IRENA recommends focusing on five key areas:

planning realistic but ambitious transition pathways; creating enabling business environments; managing knowledge of technology options and their deployment; ensuring smooth integration of renewables into the existing infrastructure; and unleashing innovation.

“REmap 2030” builds on the analysis of the energy requirements in 26 countries that account for 75% of global total final energy consumption. IRENA collaborated with countries and research institutions in the development of the report, which derives its objective from the United Nations Secretary General’s Sustainable Energy for All (SE4ALL) initiative. The report was launched today at the SE4ALL Forum at the United Nations Headquarters.

To download the full report, factsheets and other materials visit  www.irena.org/REmap

The ‘Variability’ of Renewable and Non-renewable energy

The ‘Variability’ of Renewable and Non-renewable energy | 29/05/14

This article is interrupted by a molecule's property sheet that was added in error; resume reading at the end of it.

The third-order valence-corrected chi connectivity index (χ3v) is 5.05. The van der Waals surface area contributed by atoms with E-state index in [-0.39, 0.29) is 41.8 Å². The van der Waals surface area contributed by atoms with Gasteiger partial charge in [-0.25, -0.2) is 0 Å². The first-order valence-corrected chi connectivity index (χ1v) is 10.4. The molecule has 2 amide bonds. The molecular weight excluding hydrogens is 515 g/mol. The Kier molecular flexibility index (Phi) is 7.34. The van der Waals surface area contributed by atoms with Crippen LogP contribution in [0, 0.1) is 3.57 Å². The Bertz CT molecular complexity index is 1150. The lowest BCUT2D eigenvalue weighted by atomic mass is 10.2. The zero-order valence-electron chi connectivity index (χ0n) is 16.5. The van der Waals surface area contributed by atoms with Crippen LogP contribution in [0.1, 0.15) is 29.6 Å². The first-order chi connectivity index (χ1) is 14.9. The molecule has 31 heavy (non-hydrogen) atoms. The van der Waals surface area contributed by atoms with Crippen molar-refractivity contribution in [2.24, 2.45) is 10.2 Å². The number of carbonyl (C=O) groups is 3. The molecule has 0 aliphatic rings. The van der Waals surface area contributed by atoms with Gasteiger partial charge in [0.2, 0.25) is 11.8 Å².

by John Brian Shannon John Brian Shannon

The ongoing debate about the effects of the Variability of Renewable Energy on national electrical grids

Merit Order ranking control room
Most utility companies have Merit Order ranking control rooms similar to this one where decisions are made about which power producer will contribute to the grid in real time. Microprocessors make the instant decisions, while humans are present to oversee operations and plan ahead.

Solar Variability

Some people argue that solar photovoltaic (solar panels) produce ‘variable’ electricity flows — and they assume that makes solar unsuitable for use in our modern electrical grid system.

And it’s true, the Sun doesn’t shine at night. Also, if you are discussing only one solar panel installation in one farmer’s field, then yes, there is the variability of intermittent cloud cover to consider, which may temporarily lower the output of that particular solar installation.